"At the core of our partnership is the commitment that Mark Zuckerberg, founder of Facebook, and I share for the all-round digital transformation of India and for serving all Indians," said Mukesh Ambani, the chairman and managing director of Reliance Industries, in a video message. "In the post-corona era, I am confident of India's economic recovery and resurgence in the shortest period of time. The partnership will surely make an important contribution to this transformation."
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Jio wants to become the de facto online platform for Indian consumers and is working on several products, including smart homes, connected cars, tele-health and distance learning innovations. The deal with Facebook could help to advance those goals.
While several businesses have been hurt by the coronavirus pandemic, digital companies like Facebook, Amazon and Google are likely to gain as lockdowns and other restrictions on movement force organizations to speed up the digitalization of business processes. (See Big Tech's 'hiring spree' will leave many behind.)
"The country [India] is in the middle of a major digital transformation, and organizations like Jio have played a big part in getting hundreds of millions of Indian people and small businesses online," said Mark Zuckerberg, Facebook's CEO, in a blog on his Facebook page. "With communities around the world in lockdown, many of these entrepreneurs need digital tools they can rely on to find and communicate with customers and grow their businesses. This is something we can help with and that's why we're partnering with Jio to help people and businesses in India create new opportunities."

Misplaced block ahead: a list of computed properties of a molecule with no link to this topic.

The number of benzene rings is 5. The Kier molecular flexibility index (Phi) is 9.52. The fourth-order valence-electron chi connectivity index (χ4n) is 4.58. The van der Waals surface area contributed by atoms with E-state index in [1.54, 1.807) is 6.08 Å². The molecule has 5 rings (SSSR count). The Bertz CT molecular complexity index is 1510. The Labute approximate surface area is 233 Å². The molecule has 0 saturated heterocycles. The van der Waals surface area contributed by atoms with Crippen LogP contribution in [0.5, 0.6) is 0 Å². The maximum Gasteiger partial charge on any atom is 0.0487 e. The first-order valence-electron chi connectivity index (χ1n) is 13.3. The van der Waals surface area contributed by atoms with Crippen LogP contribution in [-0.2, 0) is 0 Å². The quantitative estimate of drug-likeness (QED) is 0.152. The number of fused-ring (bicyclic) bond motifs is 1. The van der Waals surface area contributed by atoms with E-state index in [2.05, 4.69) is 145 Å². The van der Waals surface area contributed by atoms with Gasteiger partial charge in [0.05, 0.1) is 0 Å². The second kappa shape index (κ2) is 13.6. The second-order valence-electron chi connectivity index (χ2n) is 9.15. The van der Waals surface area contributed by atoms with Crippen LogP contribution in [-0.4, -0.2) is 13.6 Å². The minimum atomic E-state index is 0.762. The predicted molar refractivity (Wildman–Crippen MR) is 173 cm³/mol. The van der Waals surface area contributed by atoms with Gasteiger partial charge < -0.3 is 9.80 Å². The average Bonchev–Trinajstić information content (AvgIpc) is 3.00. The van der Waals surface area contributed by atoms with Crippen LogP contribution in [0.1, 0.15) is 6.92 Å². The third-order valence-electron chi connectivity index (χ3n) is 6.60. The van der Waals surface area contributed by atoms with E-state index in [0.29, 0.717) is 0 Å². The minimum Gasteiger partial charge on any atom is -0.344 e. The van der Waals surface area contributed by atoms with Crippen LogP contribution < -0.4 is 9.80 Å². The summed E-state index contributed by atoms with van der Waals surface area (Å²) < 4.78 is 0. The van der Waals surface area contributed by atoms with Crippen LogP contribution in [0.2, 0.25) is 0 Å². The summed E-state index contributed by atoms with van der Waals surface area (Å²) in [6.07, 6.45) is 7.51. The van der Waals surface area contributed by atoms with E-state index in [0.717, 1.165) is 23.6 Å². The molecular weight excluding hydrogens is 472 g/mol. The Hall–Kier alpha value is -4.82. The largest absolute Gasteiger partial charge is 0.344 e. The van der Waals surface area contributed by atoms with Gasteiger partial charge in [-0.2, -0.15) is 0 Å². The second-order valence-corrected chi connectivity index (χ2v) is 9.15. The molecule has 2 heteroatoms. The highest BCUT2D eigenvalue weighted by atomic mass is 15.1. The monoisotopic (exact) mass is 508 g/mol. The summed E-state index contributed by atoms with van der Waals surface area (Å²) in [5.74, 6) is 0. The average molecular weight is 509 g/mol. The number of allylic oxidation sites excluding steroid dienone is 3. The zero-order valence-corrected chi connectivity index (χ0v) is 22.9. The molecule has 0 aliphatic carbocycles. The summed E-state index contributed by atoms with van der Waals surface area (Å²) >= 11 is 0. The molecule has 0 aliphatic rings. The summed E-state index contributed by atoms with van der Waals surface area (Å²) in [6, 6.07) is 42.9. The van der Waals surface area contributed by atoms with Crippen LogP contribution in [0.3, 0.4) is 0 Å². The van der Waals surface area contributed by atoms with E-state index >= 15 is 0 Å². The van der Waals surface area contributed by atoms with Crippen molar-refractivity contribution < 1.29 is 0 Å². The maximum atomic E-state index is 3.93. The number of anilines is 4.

The deal is especially significant because of Ambani's stated desire to ensure India remains in control of the data it generates.
"Data is the new oil … For India to succeed in this data-driven revolution, we will have to migrate the control and ownership of Indian data back to India. In other words, Indian wealth back to every Indian," he is reported to have said at an event in January 2019. This was later qualified by Nick Clegg, Facebook's vice president of global affairs and communications, who said: "Data isn't oil, a finite commodity to be owned and traded, pumped from the ground and burned in cars and factories. Of course, no analogy is perfect, but a better liquid to liken it to is water, with the global Internet like a great borderless ocean of currents and tides."
Jio recently announced a partnership with Microsoft to offer its suite of services to small businesses.
This is not the first time Facebook has tried to boost its presence in India. It launched its Free Basics plan in India in 2018, offering free access to chosen Internet services for people who could not afford 4G data plans. The program was banned by the Indian authorities because it was seen to be violating the principles of net neutrality.
"After having experimented with free Wi-Fi access, connectivity drones and other innovative Internet-for-all initiatives, Facebook is now getting hands-on with 'traditional' connectivity," says Talmesio. "The two companies share many common goals, and, surely, there will be synergies. However, it is useful to remember that Facebook has acquired a minority stake and presumably will have limited direct involvement in the daily running of the operation. But the ramifications for the wider industry are huge and this deal can be the first step of many."
Recently, Facebook has been trying to get approval for WhatsApp Pay, a payment platform, which is still in beta version. Collaboration with Reliance might help the company to get this rolling.
While it is not yet clear, the Jio-Facebook investment might indirectly impact the country's already stressed telecom sector. If the products it develops persuade small businesses to move to Jio, the move could stoke fears that India's telecom sector is on track to become a duopoly or even monopoly.
— Gagandeep Kaur, contributing editor, special to Light Reading